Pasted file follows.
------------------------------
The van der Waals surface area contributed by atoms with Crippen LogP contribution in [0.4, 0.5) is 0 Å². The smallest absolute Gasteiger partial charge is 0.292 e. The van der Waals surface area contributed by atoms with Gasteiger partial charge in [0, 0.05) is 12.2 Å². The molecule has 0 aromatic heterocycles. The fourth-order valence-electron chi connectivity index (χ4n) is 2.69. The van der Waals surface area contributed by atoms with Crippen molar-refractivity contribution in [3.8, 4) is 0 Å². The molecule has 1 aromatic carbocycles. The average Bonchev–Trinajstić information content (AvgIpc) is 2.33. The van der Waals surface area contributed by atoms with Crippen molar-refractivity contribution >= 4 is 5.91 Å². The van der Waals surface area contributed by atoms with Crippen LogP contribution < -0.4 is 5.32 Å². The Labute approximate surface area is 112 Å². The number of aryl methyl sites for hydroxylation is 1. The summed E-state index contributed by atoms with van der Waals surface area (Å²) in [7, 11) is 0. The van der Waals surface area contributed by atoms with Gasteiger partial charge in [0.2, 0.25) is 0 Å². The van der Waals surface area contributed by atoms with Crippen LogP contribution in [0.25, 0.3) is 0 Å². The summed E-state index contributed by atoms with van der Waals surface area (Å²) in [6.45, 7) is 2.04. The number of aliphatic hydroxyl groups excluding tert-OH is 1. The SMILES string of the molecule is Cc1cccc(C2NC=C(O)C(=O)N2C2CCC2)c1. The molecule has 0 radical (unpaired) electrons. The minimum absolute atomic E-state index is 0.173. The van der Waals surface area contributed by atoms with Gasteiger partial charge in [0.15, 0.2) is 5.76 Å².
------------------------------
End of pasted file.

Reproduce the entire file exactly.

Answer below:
The van der Waals surface area contributed by atoms with Crippen LogP contribution in [0.4, 0.5) is 0 Å². The smallest absolute Gasteiger partial charge is 0.292 e. The van der Waals surface area contributed by atoms with Gasteiger partial charge in [0, 0.05) is 12.2 Å². The molecule has 0 aromatic heterocycles. The fourth-order valence-electron chi connectivity index (χ4n) is 2.69. The van der Waals surface area contributed by atoms with Crippen molar-refractivity contribution in [3.8, 4) is 0 Å². The molecule has 1 aromatic carbocycles. The average Bonchev–Trinajstić information content (AvgIpc) is 2.33. The van der Waals surface area contributed by atoms with Crippen molar-refractivity contribution >= 4 is 5.91 Å². The van der Waals surface area contributed by atoms with Crippen LogP contribution < -0.4 is 5.32 Å². The Labute approximate surface area is 112 Å². The number of aryl methyl sites for hydroxylation is 1. The summed E-state index contributed by atoms with van der Waals surface area (Å²) in [7, 11) is 0. The van der Waals surface area contributed by atoms with Gasteiger partial charge in [0.2, 0.25) is 0 Å². The van der Waals surface area contributed by atoms with Crippen LogP contribution in [0.25, 0.3) is 0 Å². The summed E-state index contributed by atoms with van der Waals surface area (Å²) in [6.45, 7) is 2.04. The number of aliphatic hydroxyl groups excluding tert-OH is 1. The SMILES string of the molecule is Cc1cccc(C2NC=C(O)C(=O)N2C2CCC2)c1. The molecule has 0 radical (unpaired) electrons. The minimum absolute atomic E-state index is 0.173. The van der Waals surface area contributed by atoms with Gasteiger partial charge in [0.15, 0.2) is 5.76 Å².